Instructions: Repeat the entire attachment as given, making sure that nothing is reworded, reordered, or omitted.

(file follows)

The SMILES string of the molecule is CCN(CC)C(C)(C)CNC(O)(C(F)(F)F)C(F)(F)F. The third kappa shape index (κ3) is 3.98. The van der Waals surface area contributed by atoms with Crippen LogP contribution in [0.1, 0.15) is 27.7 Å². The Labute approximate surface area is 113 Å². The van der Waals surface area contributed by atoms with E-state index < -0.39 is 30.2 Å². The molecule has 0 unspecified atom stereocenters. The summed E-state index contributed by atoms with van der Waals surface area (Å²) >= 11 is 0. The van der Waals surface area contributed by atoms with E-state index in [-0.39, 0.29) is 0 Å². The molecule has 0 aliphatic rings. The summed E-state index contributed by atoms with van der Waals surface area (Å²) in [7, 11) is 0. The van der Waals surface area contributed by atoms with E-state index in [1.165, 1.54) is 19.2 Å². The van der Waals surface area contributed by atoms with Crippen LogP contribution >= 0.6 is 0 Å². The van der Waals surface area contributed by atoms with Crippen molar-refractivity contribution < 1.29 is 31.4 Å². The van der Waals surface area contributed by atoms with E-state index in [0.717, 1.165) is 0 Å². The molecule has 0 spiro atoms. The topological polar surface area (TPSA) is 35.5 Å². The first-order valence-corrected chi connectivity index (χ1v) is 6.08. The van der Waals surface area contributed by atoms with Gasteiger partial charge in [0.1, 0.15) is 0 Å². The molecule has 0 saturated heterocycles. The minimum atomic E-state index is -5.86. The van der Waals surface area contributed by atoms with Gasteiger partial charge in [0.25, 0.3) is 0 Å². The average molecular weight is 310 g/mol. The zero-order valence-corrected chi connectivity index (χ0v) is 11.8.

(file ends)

The SMILES string of the molecule is CCN(CC)C(C)(C)CNC(O)(C(F)(F)F)C(F)(F)F. The third kappa shape index (κ3) is 3.98. The van der Waals surface area contributed by atoms with Crippen LogP contribution in [0.1, 0.15) is 27.7 Å². The Labute approximate surface area is 113 Å². The van der Waals surface area contributed by atoms with E-state index < -0.39 is 30.2 Å². The molecule has 0 unspecified atom stereocenters. The summed E-state index contributed by atoms with van der Waals surface area (Å²) >= 11 is 0. The van der Waals surface area contributed by atoms with E-state index in [-0.39, 0.29) is 0 Å². The molecule has 0 aliphatic rings. The summed E-state index contributed by atoms with van der Waals surface area (Å²) in [7, 11) is 0. The van der Waals surface area contributed by atoms with E-state index in [1.165, 1.54) is 19.2 Å². The van der Waals surface area contributed by atoms with Crippen LogP contribution >= 0.6 is 0 Å². The van der Waals surface area contributed by atoms with Crippen molar-refractivity contribution < 1.29 is 31.4 Å². The van der Waals surface area contributed by atoms with E-state index in [0.717, 1.165) is 0 Å². The molecule has 0 spiro atoms. The topological polar surface area (TPSA) is 35.5 Å². The first-order valence-corrected chi connectivity index (χ1v) is 6.08. The van der Waals surface area contributed by atoms with Gasteiger partial charge in [0.1, 0.15) is 0 Å². The molecule has 0 saturated heterocycles. The minimum atomic E-state index is -5.86. The van der Waals surface area contributed by atoms with Gasteiger partial charge in [0.25, 0.3) is 0 Å². The average molecular weight is 310 g/mol. The zero-order valence-corrected chi connectivity index (χ0v) is 11.8.